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Scott Loosens Travel Restrictions Into And Out Of Vermont

Governor Scott speaks at press conference
Screenshot
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Orca Media
Gov. Phil Scott today announced that out-of-state travel to and from certain counties across New York and New England will be allowed to resume, without mandatory quarantines.

In an effort to get Vermont’s economy going again, the Scott administration is easing travel restrictions into and out of Vermont.At a press conference Friday, Financial Regulation Commissioner Mike Pieciak said that the 14-day quarantine rule will no longer be in effect for people from certain mostly rural communities outside the state.

“There are many places across the Northeast with a low active case count, in which travel to and from would present low risk of infection," Pieciak said.

The new rule goes into effect June 8, and covers 55 counties in New England and New York, which represents about 3.6  million people.

Visitors from places like Boston and New York City are not covered by the relaxed guidelines, and commerce secretary Lindsay Kurrle said it will be hard to fully regulate the new rules.

For a timeline outlining Vermont's response to COVID-19, head here.

“Opening up the counties around our state and inviting folks here is going to require a little bit of trust and a lot of education and some effort on the part of the lodging industry," Kuurle said.

Kuurle said visitors will have to make reservations and verify where they are coming from.

The new guidelines also cover Vermonters who are traveling out of state.

People from Vermont who travel to one of the 55 counties covered in the new guidelines will not have to self-quarantine upon returning.

screenshot_2020-06-05_dfr-covid19-modeling-060520_pdf.png
Credit Johns Hopkins University / courtesy Vermont Agency of Commerce and Community Development
Data showing counties across New England and New York State according to the number of active cases of COVID-19 per million residents. ACCD will offer updated data on their website on a weekly basis.

The state is still asking Vermonters to self-quarantine when visiting an area not covered in the new regulations.

Restaurants and dining

Gov. Phil Scott also announced relaxed limits on how many customers can eat at restaurants .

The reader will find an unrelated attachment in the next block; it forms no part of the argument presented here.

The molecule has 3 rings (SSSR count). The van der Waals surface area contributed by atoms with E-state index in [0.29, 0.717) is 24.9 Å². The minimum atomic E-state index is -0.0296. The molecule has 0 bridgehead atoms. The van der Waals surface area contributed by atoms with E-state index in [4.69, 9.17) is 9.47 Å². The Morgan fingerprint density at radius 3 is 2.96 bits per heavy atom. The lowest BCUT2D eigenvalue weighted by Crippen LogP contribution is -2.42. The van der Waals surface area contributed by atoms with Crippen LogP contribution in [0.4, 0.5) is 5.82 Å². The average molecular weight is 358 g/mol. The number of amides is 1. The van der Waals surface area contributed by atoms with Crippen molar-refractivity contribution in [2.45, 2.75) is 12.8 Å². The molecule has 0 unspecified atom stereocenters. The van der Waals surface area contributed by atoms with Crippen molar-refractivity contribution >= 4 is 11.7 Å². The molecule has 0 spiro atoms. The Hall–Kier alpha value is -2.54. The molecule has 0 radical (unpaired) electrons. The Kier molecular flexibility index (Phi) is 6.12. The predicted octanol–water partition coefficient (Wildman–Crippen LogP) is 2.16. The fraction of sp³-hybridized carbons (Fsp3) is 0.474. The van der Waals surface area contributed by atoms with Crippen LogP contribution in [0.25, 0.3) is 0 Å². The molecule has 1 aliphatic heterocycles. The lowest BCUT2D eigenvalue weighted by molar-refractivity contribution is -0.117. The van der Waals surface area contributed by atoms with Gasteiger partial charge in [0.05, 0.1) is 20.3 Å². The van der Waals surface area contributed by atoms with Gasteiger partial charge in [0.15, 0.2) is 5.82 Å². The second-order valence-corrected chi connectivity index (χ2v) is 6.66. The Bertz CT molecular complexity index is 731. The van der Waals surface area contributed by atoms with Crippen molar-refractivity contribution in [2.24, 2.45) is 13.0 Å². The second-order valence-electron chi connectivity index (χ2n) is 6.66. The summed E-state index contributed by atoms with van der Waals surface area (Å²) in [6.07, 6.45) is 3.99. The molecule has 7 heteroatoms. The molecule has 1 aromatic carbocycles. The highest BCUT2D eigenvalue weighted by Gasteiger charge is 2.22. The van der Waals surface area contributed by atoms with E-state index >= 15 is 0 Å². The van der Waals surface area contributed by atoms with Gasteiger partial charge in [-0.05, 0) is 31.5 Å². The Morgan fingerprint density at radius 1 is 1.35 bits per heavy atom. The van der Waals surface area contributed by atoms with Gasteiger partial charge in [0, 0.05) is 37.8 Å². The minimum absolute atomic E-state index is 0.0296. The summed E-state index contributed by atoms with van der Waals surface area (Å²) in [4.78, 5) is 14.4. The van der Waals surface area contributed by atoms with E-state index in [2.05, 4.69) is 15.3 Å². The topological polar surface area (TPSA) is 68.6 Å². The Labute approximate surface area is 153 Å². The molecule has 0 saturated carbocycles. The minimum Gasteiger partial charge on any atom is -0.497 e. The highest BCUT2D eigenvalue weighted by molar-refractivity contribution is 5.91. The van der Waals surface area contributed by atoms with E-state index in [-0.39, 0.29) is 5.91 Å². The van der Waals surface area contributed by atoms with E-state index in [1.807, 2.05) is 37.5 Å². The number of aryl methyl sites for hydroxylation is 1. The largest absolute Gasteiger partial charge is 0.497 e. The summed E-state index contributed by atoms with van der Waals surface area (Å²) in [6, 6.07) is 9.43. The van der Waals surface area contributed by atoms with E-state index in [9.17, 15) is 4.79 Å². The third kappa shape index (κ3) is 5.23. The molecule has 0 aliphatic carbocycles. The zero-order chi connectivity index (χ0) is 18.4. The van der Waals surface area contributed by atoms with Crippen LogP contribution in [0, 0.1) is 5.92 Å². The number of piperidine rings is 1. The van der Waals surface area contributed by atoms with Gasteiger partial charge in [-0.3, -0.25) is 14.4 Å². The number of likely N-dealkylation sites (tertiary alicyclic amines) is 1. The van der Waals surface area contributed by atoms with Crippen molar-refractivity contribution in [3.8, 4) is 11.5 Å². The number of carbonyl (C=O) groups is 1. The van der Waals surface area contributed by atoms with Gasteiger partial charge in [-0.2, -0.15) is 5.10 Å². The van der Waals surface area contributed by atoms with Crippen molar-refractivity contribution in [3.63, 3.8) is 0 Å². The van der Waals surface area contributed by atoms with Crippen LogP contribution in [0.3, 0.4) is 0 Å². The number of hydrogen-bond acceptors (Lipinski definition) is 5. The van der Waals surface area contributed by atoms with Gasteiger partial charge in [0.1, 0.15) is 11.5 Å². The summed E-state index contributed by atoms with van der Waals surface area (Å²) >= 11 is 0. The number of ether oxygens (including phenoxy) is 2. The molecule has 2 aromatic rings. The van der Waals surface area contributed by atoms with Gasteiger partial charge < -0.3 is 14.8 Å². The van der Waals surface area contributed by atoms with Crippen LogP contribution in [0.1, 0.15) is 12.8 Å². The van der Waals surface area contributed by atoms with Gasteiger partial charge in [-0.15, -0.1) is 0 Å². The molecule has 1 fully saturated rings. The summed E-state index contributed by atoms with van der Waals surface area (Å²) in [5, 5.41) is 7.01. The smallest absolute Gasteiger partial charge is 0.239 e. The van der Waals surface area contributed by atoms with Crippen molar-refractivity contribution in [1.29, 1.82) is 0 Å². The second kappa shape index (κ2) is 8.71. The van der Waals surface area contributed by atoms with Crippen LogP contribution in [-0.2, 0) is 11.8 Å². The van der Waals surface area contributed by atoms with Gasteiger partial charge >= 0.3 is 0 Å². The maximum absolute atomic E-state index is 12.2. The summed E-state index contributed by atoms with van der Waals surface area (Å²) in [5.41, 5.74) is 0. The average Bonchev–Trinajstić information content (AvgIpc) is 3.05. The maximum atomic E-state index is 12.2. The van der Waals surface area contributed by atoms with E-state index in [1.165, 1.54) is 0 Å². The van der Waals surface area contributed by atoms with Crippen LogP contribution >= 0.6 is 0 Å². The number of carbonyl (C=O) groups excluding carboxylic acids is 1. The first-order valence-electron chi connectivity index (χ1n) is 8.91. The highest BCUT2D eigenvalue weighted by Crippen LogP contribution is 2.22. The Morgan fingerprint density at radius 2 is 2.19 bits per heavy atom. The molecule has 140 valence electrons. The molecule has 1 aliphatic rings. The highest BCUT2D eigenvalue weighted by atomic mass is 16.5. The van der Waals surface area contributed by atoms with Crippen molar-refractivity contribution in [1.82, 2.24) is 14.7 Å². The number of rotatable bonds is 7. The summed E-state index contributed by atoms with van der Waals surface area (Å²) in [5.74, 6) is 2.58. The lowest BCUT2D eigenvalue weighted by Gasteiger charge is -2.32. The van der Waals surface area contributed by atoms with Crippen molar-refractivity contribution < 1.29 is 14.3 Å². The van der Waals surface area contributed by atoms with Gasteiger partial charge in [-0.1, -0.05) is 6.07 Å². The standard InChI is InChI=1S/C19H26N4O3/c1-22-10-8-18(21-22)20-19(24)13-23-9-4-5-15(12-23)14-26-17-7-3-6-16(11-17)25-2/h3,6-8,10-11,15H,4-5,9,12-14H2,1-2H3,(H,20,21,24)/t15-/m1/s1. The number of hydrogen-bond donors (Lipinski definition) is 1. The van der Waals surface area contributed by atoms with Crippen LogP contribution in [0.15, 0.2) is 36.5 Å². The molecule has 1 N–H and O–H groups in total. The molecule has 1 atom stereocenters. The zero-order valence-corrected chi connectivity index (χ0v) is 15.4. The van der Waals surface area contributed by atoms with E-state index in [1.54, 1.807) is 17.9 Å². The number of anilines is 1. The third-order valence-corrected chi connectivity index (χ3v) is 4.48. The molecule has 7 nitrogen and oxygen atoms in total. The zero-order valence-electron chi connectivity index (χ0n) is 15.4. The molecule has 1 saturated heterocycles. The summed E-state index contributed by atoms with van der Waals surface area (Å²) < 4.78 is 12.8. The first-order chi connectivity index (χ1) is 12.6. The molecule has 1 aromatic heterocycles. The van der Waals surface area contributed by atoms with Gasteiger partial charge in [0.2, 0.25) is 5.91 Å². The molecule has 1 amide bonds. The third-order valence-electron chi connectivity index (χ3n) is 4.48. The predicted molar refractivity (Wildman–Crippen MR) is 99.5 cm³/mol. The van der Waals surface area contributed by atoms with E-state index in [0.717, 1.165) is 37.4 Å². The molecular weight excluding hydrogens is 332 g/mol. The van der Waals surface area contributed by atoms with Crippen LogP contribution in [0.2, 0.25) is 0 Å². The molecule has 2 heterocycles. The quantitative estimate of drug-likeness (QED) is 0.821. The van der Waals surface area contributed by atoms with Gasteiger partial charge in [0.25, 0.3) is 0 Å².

The Scott Administration says restaurants can begin limited indoor dining on Monday.

Restaurants will be able to operate at 25% capacity, and there will have to be six feet of distance between tables.

“We’re going to have to change things up to re-open with this virus still among us," Scott said. "And that’s why, as I said on Wednesday, it won’t be dining as usual with this first step."

Traditional bar seating has to remain closed for now, and Scott said reservations will be required.

The governor said restaurant owners need more than this to survive, and restrictions will be eased further if the state continues to control the spread of COVD-19.

Under the new regulations, municipalities will be able to limit restaurant seating if there is a COVID-19 outbreak nearby.

Lodging and camping

Scott will also allow lodging and camping businesses to increase the number of customers who are allowed to spend a night in Vermont.

“And in the coming weeks we can expect to further reduce quarantine requirements to get this important sector of our economy moving again, but in a safe way," he said.

Two weeks ago Scott said motels and campgrounds could open, but at only 25% capacity.

Starting Monday all lodging and camping establishments can operate at 50% capacity.

Protests and demonstrations

The health department says people who attend protests and rallies should get tested for COVID-19.

Health Commissioner Mark Levine said the large gatherings could contribute to the spread of the new coronavirus.  

“You are protesting in support of fellow man, and against all of the causes that you are out there talking about. But now, be altruistic again and get yourself tested," Levine said.

More from VPR: Crowd Confronts Burlington Police During Protest For George Floyd

Levine said he fully supported the right of Vermonters to protest, and he said he's been encouraged by the number of people who have been showing up to the protests with masks, both here and across the country.

Marches have been held in Burlington, Brattleboro and St. Johnsbury, though Levine said there is no indication that the events have lead to an outbreak of COVID-19.

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